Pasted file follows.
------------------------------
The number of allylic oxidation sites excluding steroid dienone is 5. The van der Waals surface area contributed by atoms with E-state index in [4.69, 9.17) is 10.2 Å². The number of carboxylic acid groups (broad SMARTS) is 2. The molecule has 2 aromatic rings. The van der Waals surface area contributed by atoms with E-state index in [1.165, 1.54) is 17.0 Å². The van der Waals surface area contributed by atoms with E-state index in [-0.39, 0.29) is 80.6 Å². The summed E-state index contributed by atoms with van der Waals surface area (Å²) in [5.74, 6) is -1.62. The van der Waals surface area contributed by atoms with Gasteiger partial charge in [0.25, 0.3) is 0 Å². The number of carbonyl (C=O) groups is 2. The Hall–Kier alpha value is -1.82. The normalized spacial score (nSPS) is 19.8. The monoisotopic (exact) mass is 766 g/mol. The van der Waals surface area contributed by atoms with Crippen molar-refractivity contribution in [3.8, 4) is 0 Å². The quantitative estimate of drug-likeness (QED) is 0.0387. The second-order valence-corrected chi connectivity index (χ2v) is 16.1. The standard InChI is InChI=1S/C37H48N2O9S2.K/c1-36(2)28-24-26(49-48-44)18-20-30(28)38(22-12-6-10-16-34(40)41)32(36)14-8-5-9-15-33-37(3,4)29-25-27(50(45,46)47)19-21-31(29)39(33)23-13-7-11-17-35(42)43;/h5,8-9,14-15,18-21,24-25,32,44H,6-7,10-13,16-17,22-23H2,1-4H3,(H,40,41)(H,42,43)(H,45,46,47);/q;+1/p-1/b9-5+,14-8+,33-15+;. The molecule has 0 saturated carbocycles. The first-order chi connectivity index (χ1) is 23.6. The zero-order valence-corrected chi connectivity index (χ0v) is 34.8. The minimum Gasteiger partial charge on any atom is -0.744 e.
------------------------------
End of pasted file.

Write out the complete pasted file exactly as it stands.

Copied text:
The number of allylic oxidation sites excluding steroid dienone is 5. The van der Waals surface area contributed by atoms with E-state index in [4.69, 9.17) is 10.2 Å². The number of carboxylic acid groups (broad SMARTS) is 2. The molecule has 2 aromatic rings. The van der Waals surface area contributed by atoms with E-state index in [1.165, 1.54) is 17.0 Å². The van der Waals surface area contributed by atoms with E-state index in [-0.39, 0.29) is 80.6 Å². The summed E-state index contributed by atoms with van der Waals surface area (Å²) in [5.74, 6) is -1.62. The van der Waals surface area contributed by atoms with Gasteiger partial charge in [0.25, 0.3) is 0 Å². The number of carbonyl (C=O) groups is 2. The Hall–Kier alpha value is -1.82. The normalized spacial score (nSPS) is 19.8. The monoisotopic (exact) mass is 766 g/mol. The van der Waals surface area contributed by atoms with Crippen molar-refractivity contribution in [3.8, 4) is 0 Å². The quantitative estimate of drug-likeness (QED) is 0.0387. The second-order valence-corrected chi connectivity index (χ2v) is 16.1. The standard InChI is InChI=1S/C37H48N2O9S2.K/c1-36(2)28-24-26(49-48-44)18-20-30(28)38(22-12-6-10-16-34(40)41)32(36)14-8-5-9-15-33-37(3,4)29-25-27(50(45,46)47)19-21-31(29)39(33)23-13-7-11-17-35(42)43;/h5,8-9,14-15,18-21,24-25,32,44H,6-7,10-13,16-17,22-23H2,1-4H3,(H,40,41)(H,42,43)(H,45,46,47);/q;+1/p-1/b9-5+,14-8+,33-15+;. The molecule has 0 saturated carbocycles. The first-order chi connectivity index (χ1) is 23.6. The zero-order valence-corrected chi connectivity index (χ0v) is 34.8. The minimum Gasteiger partial charge on any atom is -0.744 e.